Blake canonical form

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In Boolean logic, a formula for a Boolean function f is in Blake canonical form, also called the complete sum of prime implicants,[1] the complete sum,[2] or the disjunctive prime form,[3] when it is a disjunction of all the prime implicants of f.[4] Blake canonical form is a disjunctive normal form.

The Blake canonical form is not necessarily minimal, however all the terms of a minimal sum are contained in the Blake canonical form.[2]

It was introduced in 1937 by Archie Blake, who called it the "simplified canonical form";[5] it was named in honor of Blake by Frank Markham Brown in 1990.[4]

Blake discussed three methods for calculating the canonical form: exhaustion of implicants, iterated consensus, and multiplication. The iterated consensus method was rediscovered by Samson and Mills, Quine, and Bing.[4]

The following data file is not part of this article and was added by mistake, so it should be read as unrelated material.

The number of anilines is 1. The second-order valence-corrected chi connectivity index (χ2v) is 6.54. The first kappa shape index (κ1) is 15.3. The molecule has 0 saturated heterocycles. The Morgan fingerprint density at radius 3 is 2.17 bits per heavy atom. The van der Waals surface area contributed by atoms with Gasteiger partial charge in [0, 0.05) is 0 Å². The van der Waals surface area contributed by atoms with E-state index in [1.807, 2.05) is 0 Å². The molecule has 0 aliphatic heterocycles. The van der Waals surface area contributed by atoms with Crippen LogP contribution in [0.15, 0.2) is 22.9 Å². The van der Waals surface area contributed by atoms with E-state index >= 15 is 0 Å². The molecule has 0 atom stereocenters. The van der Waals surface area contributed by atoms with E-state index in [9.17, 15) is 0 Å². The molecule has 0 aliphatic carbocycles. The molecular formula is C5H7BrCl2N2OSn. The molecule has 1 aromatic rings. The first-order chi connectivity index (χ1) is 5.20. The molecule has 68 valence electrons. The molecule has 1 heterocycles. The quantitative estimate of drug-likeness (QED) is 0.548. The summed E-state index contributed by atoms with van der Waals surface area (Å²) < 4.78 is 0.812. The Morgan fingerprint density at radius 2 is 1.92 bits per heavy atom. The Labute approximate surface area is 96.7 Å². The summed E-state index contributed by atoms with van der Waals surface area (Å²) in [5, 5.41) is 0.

See also[edit]


  1. ^ Tsutomu Sasao, "Ternary Decision Diagrams and their Applications", in Tsutomu Sasao, Masahira Fujita, eds., Representations of Discrete Functions ISBN 0792397207, 1996, p. 278
  2. ^ a b Abraham Kandel, Foundations of Digital Logic Design, p. 177
  3. ^ Donald E. Knuth, The Art of Computer Programming 4A: Combinatorial Algorithms, Part 1, 2011, p. 54
  4. ^ a b c Frank Markham Brown, "The Blake Canonical Form", chapter 4 of Boolean Reasoning: The Logic of Boolean Equations, ISBN 0486427854, 2nd edition, 2012, p. 77ff (first edition, 1990)
  5. ^ "Canonical expressions in Boolean algebra", Dissertation, Dept. of Mathematics, U. of Chicago, 1937, reviewed in J. C. C. McKinsey, The Journal of Symbolic Logic 3:2:93 (June 1938) doi:10.2307/2267634 JSTOR 2267634